Hi Mike
I call the RotoZip tool,"the bit breaker",works great in dywall but if you put in into a real load like try to cut 3/4" pine foreget it,unless you make 5 or more cuts at the same slot.
I used every bit I got with this junk tool and then I got some more,not smart on my part but you live and learn.

Then if you put in a 1/4" bit, kiss that bit good by because you just burn up a good bit.
I got feed up with it and put it on my Router Crafter with a speed control that works great for small jobs.
Reviews on the Roto-zip ,one of many,some like some don't

break them bits
by wws11 , Sep 23 '00
Pros: handy
Cons: bits keep breaking and high speed

Thought this would be the tool of the century,being able to reach hard trim spots makes this tool handy but..........when it comes to heavy duty like t1-11 them eight inch blades fail.I always buy a pack and use them all,they keep breaking off.Thank god i didn't chuck my jig saw.Maybe quarter inch blades would improve this tool for wood cutting and a 30 20 10,000rpm speed variation would be a great improvement.No it's not me as i was at home depot and found that contractors were having the same problem.I don't consider this product when i do a job and rate poor although i haven;t used it on sheet-rock it could perform well.Until it's improved the roto-zip cord and one speed model sits.


For rough cuts in soft materials like drywall, the Bosch Rotozip tools use spiral blades that can cut in any direction. A jigsaw handle attachment, the RotoZip RZ-JSH (*est. $40), keeps the blade at 90 degrees to the surface being cut. The basic tools range from 5 to 5.5 amps, priced from the simplest RZ01-1100 (*est. $60) to the variable-speed RZ20-4000 Pro (*est. $145) with three other options in between.

Kits add a range of accessories at some savings in cost. For example, the RotoZip RZ20-4000 Pro Cutoff Kit (*est. $145) includes the jigsaw handle, a right-angle attachment and several other accessories. All carry a one-year warranty. You can find more information on the Web site ( An independent review is also available as a $3 download from the Journal of Light Construction:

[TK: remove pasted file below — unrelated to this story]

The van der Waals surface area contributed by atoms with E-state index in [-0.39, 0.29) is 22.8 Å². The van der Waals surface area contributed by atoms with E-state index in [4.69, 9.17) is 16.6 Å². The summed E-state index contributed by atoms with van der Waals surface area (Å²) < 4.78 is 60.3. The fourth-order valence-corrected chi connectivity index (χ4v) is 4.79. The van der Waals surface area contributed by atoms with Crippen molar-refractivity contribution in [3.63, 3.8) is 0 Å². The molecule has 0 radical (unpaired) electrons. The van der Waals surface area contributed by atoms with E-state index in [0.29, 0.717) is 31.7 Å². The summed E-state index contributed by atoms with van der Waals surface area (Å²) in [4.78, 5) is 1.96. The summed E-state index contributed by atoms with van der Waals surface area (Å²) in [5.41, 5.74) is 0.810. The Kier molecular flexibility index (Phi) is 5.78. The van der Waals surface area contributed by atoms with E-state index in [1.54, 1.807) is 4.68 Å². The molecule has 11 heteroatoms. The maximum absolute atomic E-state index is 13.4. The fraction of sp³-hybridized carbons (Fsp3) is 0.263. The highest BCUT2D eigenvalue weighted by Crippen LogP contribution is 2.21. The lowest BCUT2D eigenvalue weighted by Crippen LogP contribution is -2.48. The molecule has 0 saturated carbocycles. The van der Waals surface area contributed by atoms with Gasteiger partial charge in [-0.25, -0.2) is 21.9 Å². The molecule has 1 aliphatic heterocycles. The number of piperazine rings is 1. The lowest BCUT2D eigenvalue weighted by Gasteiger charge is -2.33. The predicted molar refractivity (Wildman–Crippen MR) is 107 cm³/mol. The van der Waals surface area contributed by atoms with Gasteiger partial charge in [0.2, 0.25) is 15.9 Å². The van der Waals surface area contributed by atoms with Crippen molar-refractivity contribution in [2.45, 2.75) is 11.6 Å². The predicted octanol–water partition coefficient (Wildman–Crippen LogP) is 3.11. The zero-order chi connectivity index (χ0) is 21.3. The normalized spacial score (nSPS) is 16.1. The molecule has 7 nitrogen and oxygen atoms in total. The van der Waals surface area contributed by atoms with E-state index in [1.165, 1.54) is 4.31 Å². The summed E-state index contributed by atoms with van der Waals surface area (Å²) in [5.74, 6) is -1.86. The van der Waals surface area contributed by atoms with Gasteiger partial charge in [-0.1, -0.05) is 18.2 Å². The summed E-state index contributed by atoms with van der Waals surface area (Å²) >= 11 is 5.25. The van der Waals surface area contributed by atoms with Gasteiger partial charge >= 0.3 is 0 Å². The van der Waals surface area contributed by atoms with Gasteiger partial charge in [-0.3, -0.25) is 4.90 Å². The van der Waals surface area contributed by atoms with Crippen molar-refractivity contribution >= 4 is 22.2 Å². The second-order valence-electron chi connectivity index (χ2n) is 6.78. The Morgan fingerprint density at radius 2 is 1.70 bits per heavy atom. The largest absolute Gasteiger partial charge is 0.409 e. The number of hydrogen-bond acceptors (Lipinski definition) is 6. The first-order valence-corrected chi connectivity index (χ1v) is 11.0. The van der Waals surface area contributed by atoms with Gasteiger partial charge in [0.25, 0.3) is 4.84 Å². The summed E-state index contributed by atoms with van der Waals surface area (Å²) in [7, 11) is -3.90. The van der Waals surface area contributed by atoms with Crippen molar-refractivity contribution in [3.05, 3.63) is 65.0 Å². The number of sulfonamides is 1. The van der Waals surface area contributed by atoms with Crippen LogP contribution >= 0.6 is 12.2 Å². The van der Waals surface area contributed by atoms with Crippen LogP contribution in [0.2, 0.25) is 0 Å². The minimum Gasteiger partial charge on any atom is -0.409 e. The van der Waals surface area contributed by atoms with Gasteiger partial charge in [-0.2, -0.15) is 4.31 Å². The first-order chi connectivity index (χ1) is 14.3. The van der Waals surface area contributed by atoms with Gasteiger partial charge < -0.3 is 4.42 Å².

Bj :)
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I can not help but laugh when I hear about people breaking bits and then blaming it on the tool design. Power tools are not for everyone. Using any tool requires knowledge of the proper methods for safe operation. There is a learning curve as well. Applying too much sideways force on a small diameter bit will cause it to break. This holds true for drill bits as well as Zip bits. Zip bits make very clean shearing cuts. Only a tiny amount of material is removed at a time. As with any cutting tool you need to let the cutting surface perform its task and not try to force it along.
One of the things I've learned long ago, (grand dad taught me this lesson), NEVER force your tool to do it's job. Only leads to broken tools, and or injuries. A roto-zip does sound like the best choice here. If you do choose to use a sawzall, go with a cordless one. If you are working upside down, you don't want to be fighting with a cord being in the way.

Thanks Mike for the info :)

I have used power tools for about 50 years and I can tell when I run into bad design one like the Roto-Zip tool.
Like most tool user, I buy one now and than that just sucks...
Someone once said there is a sucker born every day and they got me on this one and many others I'm sure.
But this is just my 2 cents, if you like the tool use it, I don't like buying bits that snap like pencil lead..
I own a company that sold used tools like Snap-On,Craftsman and many others and I have seen many ,many ,many power tools over the years, I think I will just let this one drop it could go on for every.

But I do thank you for the info :) have a good one.

Bj :)
Bj, I respect your right to dislike a tool. RotoZip is so poorly designed that almost EVERY power tool manufacturer has copied / created their own version of a rotary saw. All of these tools use the same type's of bits: Guidepoint for drywall, Sabercut for wood, carbide for ceramic tile. Bosch, Porter Cable, DeWalt, Makita and Milwaukee are not in the habit of building or selling tools that do not work.
The hook is their infomercial. That tool looks like it cut cut anything. They must really be cutting butter. What a slick ad. -Derek
I Like Mike hahahahaha
If you go fishing and the guy next to is pulling in the fish left and right you ask him what are you using.?
O I made this tool for 10.oo bucks and I'm selling it for 70.oo and I'm pulling in fish by the buckets, and you say I think I will make one too can't hurt maybe I will a get a fish or two .

The buck rules and the ones with the buck makes the rules.

Have a good one